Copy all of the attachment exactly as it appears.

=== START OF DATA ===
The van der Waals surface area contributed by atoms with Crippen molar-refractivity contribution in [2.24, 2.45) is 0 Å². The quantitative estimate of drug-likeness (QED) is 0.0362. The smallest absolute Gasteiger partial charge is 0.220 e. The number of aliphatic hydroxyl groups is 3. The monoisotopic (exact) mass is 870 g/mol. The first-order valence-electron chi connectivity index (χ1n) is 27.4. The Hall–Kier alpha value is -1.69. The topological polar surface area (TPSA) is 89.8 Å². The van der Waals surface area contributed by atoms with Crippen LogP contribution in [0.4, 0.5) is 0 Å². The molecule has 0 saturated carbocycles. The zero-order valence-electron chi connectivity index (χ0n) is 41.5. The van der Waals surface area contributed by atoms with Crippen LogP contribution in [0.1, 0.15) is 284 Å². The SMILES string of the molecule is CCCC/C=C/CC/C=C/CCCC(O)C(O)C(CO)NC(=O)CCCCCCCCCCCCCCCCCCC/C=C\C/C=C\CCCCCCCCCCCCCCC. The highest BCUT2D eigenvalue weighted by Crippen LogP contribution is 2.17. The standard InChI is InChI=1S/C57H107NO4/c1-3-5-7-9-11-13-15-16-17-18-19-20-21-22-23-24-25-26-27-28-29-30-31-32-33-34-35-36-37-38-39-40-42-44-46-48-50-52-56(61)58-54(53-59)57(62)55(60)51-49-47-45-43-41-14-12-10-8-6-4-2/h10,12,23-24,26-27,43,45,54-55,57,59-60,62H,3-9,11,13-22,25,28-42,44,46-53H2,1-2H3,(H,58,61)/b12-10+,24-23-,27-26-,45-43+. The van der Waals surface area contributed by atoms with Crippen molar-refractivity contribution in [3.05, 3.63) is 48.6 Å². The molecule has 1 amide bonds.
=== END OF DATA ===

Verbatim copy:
The van der Waals surface area contributed by atoms with Crippen molar-refractivity contribution in [2.24, 2.45) is 0 Å². The quantitative estimate of drug-likeness (QED) is 0.0362. The smallest absolute Gasteiger partial charge is 0.220 e. The number of aliphatic hydroxyl groups is 3. The monoisotopic (exact) mass is 870 g/mol. The first-order valence-electron chi connectivity index (χ1n) is 27.4. The Hall–Kier alpha value is -1.69. The topological polar surface area (TPSA) is 89.8 Å². The van der Waals surface area contributed by atoms with Crippen LogP contribution in [0.4, 0.5) is 0 Å². The molecule has 0 saturated carbocycles. The zero-order valence-electron chi connectivity index (χ0n) is 41.5. The van der Waals surface area contributed by atoms with Crippen LogP contribution in [0.1, 0.15) is 284 Å². The SMILES string of the molecule is CCCC/C=C/CC/C=C/CCCC(O)C(O)C(CO)NC(=O)CCCCCCCCCCCCCCCCCCC/C=C\C/C=C\CCCCCCCCCCCCCCC. The highest BCUT2D eigenvalue weighted by Crippen LogP contribution is 2.17. The standard InChI is InChI=1S/C57H107NO4/c1-3-5-7-9-11-13-15-16-17-18-19-20-21-22-23-24-25-26-27-28-29-30-31-32-33-34-35-36-37-38-39-40-42-44-46-48-50-52-56(61)58-54(53-59)57(62)55(60)51-49-47-45-43-41-14-12-10-8-6-4-2/h10,12,23-24,26-27,43,45,54-55,57,59-60,62H,3-9,11,13-22,25,28-42,44,46-53H2,1-2H3,(H,58,61)/b12-10+,24-23-,27-26-,45-43+. The van der Waals surface area contributed by atoms with Crippen molar-refractivity contribution in [3.05, 3.63) is 48.6 Å². The molecule has 1 amide bonds.